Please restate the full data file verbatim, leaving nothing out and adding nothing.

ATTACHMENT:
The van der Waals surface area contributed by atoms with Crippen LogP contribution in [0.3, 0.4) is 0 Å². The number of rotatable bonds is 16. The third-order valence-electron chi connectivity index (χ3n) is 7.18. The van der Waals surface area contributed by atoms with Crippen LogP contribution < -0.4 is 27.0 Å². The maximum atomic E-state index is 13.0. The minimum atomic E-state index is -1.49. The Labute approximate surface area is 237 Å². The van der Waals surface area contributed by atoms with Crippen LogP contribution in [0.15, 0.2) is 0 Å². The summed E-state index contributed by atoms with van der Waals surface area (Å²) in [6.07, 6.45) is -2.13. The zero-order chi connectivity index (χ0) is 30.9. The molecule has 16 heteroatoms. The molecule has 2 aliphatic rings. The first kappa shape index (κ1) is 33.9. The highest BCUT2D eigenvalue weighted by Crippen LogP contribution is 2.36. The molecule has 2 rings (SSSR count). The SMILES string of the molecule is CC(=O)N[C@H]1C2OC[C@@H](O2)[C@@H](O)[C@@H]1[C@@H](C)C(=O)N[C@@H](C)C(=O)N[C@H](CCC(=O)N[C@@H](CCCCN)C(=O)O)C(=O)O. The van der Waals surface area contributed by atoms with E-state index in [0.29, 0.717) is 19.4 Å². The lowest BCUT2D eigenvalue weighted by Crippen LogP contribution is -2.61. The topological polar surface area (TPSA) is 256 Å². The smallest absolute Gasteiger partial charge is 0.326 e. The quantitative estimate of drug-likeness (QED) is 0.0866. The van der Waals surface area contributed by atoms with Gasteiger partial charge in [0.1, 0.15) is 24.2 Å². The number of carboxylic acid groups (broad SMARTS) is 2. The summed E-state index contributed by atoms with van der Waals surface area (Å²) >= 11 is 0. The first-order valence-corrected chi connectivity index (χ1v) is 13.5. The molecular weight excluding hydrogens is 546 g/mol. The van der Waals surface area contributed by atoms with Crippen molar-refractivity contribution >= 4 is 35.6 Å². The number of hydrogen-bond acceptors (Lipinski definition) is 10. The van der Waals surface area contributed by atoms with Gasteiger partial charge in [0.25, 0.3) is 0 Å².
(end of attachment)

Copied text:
The van der Waals surface area contributed by atoms with Crippen LogP contribution in [0.3, 0.4) is 0 Å². The number of rotatable bonds is 16. The third-order valence-electron chi connectivity index (χ3n) is 7.18. The van der Waals surface area contributed by atoms with Crippen LogP contribution < -0.4 is 27.0 Å². The maximum atomic E-state index is 13.0. The minimum atomic E-state index is -1.49. The Labute approximate surface area is 237 Å². The van der Waals surface area contributed by atoms with Crippen LogP contribution in [0.15, 0.2) is 0 Å². The summed E-state index contributed by atoms with van der Waals surface area (Å²) in [6.07, 6.45) is -2.13. The zero-order chi connectivity index (χ0) is 30.9. The molecule has 16 heteroatoms. The molecule has 2 aliphatic rings. The first kappa shape index (κ1) is 33.9. The highest BCUT2D eigenvalue weighted by Crippen LogP contribution is 2.36. The molecule has 2 rings (SSSR count). The SMILES string of the molecule is CC(=O)N[C@H]1C2OC[C@@H](O2)[C@@H](O)[C@@H]1[C@@H](C)C(=O)N[C@@H](C)C(=O)N[C@H](CCC(=O)N[C@@H](CCCCN)C(=O)O)C(=O)O. The van der Waals surface area contributed by atoms with E-state index in [0.29, 0.717) is 19.4 Å². The lowest BCUT2D eigenvalue weighted by Crippen LogP contribution is -2.61. The topological polar surface area (TPSA) is 256 Å². The smallest absolute Gasteiger partial charge is 0.326 e. The quantitative estimate of drug-likeness (QED) is 0.0866. The van der Waals surface area contributed by atoms with Gasteiger partial charge in [0.1, 0.15) is 24.2 Å². The number of carboxylic acid groups (broad SMARTS) is 2. The summed E-state index contributed by atoms with van der Waals surface area (Å²) >= 11 is 0. The first-order valence-corrected chi connectivity index (χ1v) is 13.5. The molecular weight excluding hydrogens is 546 g/mol. The van der Waals surface area contributed by atoms with Crippen molar-refractivity contribution >= 4 is 35.6 Å². The number of hydrogen-bond acceptors (Lipinski definition) is 10. The van der Waals surface area contributed by atoms with Gasteiger partial charge in [0.25, 0.3) is 0 Å².